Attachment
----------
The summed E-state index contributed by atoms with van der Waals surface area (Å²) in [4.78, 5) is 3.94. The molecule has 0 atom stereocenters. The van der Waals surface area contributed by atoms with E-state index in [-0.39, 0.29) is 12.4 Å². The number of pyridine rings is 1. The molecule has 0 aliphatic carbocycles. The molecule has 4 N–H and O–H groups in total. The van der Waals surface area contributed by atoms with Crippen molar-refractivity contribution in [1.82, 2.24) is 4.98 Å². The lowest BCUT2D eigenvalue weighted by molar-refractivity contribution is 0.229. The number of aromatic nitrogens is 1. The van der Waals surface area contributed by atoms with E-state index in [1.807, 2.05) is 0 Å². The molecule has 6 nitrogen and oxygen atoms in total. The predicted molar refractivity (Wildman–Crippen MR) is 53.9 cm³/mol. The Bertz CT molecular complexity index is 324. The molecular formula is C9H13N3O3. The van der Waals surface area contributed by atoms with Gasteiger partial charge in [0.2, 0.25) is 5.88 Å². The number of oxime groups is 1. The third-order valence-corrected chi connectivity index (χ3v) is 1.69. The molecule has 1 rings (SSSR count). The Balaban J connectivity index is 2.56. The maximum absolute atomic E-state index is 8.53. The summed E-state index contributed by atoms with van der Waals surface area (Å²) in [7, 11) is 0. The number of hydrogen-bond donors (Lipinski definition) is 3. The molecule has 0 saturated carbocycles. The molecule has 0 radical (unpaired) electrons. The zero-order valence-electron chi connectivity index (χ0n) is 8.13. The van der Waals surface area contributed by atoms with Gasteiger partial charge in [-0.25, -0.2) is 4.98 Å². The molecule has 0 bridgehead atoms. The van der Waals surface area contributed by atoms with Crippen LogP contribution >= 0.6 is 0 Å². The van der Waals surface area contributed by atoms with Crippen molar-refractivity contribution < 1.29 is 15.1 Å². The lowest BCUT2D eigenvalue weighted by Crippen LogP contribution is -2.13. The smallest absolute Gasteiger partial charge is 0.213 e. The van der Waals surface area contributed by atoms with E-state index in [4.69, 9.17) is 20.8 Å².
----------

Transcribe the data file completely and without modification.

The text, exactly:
The summed E-state index contributed by atoms with van der Waals surface area (Å²) in [4.78, 5) is 3.94. The molecule has 0 atom stereocenters. The van der Waals surface area contributed by atoms with E-state index in [-0.39, 0.29) is 12.4 Å². The number of pyridine rings is 1. The molecule has 0 aliphatic carbocycles. The molecule has 4 N–H and O–H groups in total. The van der Waals surface area contributed by atoms with Crippen molar-refractivity contribution in [1.82, 2.24) is 4.98 Å². The lowest BCUT2D eigenvalue weighted by molar-refractivity contribution is 0.229. The number of aromatic nitrogens is 1. The van der Waals surface area contributed by atoms with E-state index in [1.807, 2.05) is 0 Å². The molecule has 6 nitrogen and oxygen atoms in total. The predicted molar refractivity (Wildman–Crippen MR) is 53.9 cm³/mol. The Bertz CT molecular complexity index is 324. The molecular formula is C9H13N3O3. The van der Waals surface area contributed by atoms with Gasteiger partial charge in [0.2, 0.25) is 5.88 Å². The number of oxime groups is 1. The third-order valence-corrected chi connectivity index (χ3v) is 1.69. The molecule has 1 rings (SSSR count). The Balaban J connectivity index is 2.56. The maximum absolute atomic E-state index is 8.53. The summed E-state index contributed by atoms with van der Waals surface area (Å²) in [7, 11) is 0. The number of hydrogen-bond donors (Lipinski definition) is 3. The molecule has 0 saturated carbocycles. The molecule has 0 radical (unpaired) electrons. The zero-order valence-electron chi connectivity index (χ0n) is 8.13. The van der Waals surface area contributed by atoms with Gasteiger partial charge in [-0.25, -0.2) is 4.98 Å². The molecule has 0 bridgehead atoms. The van der Waals surface area contributed by atoms with Crippen LogP contribution >= 0.6 is 0 Å². The van der Waals surface area contributed by atoms with Crippen molar-refractivity contribution < 1.29 is 15.1 Å². The lowest BCUT2D eigenvalue weighted by Crippen LogP contribution is -2.13. The smallest absolute Gasteiger partial charge is 0.213 e. The van der Waals surface area contributed by atoms with E-state index in [4.69, 9.17) is 20.8 Å².